If there’s one thing I’ve learned about the business world and marketing, it’s that the old rules don’t apply. Specifically, if you think you are the one in control of your brand image, than quite frankly, you’re rather out of touch. No offense. Some eighty percent of the corporate world is still stuck in this particular mindset.
You don’t own your brand image; your clients do. Long, long gone are the days of dictating, via ads and promotional materials, what your brand stands for – in the 21st century, the consumer-to-consumer chatter is what determines that.
This is why you must be involved in – and honest with – the consumer chatter. You hear every day that businesses must be on Facebook, and must be Tweeting, and need to have a blog. What you hear less is the why: with Facebook, Twitter, blogs, etc., the makers of your brand image have an opportunity to discuss with each other and with you.
Corporate traditionalists fear this, because someone might say something bad about their product or service (God forbid not everyone grovels for the chance to kiss your company’s ass). Seriously. This may have worked in the ’80’s, when clients had little opportunity to speak candidly with each other (or know who each other was), but fear not, their complaining is a good thing!
If someone complains about a company, product, service, etc., then two possibilities arise: one, the majority of people in on the conversation jump to your defense, thus rendering the complaint null by unbiased users; or two, people agree with the complaint, and you get an invaluable insight into your offering, and know exactly what to improve on. The most valuable customer reactions are ones in which they are speaking candidly, anonymously, and as a group. If a ton of people think your widget is awful because it doesn’t, say, clean itself every 3rd day, then rather than quashing the complaint, maybe you should listen to the people you depend on to stay in business. Put out a self-washing widget.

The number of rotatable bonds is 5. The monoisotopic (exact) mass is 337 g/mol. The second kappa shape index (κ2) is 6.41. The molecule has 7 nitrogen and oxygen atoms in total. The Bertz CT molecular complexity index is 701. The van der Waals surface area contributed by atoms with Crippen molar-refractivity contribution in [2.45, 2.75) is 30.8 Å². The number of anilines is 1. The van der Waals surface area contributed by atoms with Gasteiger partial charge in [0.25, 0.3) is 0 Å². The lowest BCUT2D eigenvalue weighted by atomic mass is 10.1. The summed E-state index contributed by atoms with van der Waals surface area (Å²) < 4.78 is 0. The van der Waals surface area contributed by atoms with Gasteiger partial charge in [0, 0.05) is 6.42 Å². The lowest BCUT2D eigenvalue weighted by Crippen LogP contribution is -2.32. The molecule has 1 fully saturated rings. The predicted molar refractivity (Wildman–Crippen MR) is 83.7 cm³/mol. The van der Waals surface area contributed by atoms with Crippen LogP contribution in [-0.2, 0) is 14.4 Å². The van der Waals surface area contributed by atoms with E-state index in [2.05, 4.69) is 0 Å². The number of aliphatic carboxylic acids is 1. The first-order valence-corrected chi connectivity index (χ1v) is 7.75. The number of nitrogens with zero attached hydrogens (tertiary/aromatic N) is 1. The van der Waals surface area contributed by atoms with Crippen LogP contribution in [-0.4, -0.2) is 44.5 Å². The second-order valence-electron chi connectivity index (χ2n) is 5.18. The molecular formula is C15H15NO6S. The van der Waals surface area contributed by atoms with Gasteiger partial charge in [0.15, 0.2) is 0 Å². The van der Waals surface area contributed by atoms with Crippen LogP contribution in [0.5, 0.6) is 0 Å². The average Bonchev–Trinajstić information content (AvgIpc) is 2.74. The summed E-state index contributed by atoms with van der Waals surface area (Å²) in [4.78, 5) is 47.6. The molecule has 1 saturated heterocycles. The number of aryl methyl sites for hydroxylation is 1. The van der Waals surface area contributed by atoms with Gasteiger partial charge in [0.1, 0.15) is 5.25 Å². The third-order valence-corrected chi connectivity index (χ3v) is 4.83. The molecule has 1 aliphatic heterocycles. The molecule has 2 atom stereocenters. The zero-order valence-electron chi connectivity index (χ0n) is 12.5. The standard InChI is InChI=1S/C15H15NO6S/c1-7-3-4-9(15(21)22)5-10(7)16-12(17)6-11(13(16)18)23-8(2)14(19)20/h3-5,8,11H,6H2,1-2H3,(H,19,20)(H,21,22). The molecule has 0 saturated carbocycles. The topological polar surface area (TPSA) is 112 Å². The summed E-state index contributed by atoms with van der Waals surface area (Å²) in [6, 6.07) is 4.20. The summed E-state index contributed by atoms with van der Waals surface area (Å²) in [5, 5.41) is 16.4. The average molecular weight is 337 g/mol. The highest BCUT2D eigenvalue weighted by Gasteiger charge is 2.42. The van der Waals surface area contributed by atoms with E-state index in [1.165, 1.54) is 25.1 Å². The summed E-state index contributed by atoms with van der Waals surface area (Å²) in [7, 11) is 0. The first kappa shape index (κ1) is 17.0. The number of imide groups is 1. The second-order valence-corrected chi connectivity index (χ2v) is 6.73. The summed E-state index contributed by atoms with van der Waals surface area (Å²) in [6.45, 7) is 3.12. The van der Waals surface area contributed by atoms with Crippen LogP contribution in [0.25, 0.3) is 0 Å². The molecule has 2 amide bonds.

Advertising seems to be the last bastion of one-way communications. Way back when I worked for designer toy company Mimoco, I was introduced to Chitika by way of the VBU – the Viral Branding Unit. The ad unit consisted of a video advertisement (fairly standard), with embedded tabs that offered comments, ratings, and sharing. The addition of multi-directional communications tools to an advertisement were simply mind-blowing – I could see firsthand what people thought not only of my products, but of the advertisement I was using to promote them. Brilliant!
Unfortunately, the VBU is currently in a state of death. In hindsight, it may have been a bit ahead of its time – there are a lot of companies out there that are uncomfortable with both two-way communication and multimedia online ads. But it represents, to me, an idea for the future of advertising – let your customers and (hopefully) customers-to-be own the communication capabilities of your marketing. Don’t just allow, but encourage comments and discussion on the pros and the cons of what you do and what you offer.
And most importantly, when a negative opinion surfaces, make sure people know that you’ve heard the complaints. No quashing. No ignoring. Acknowledge, and be very open about the fact that you’re working to improve or fix the situation.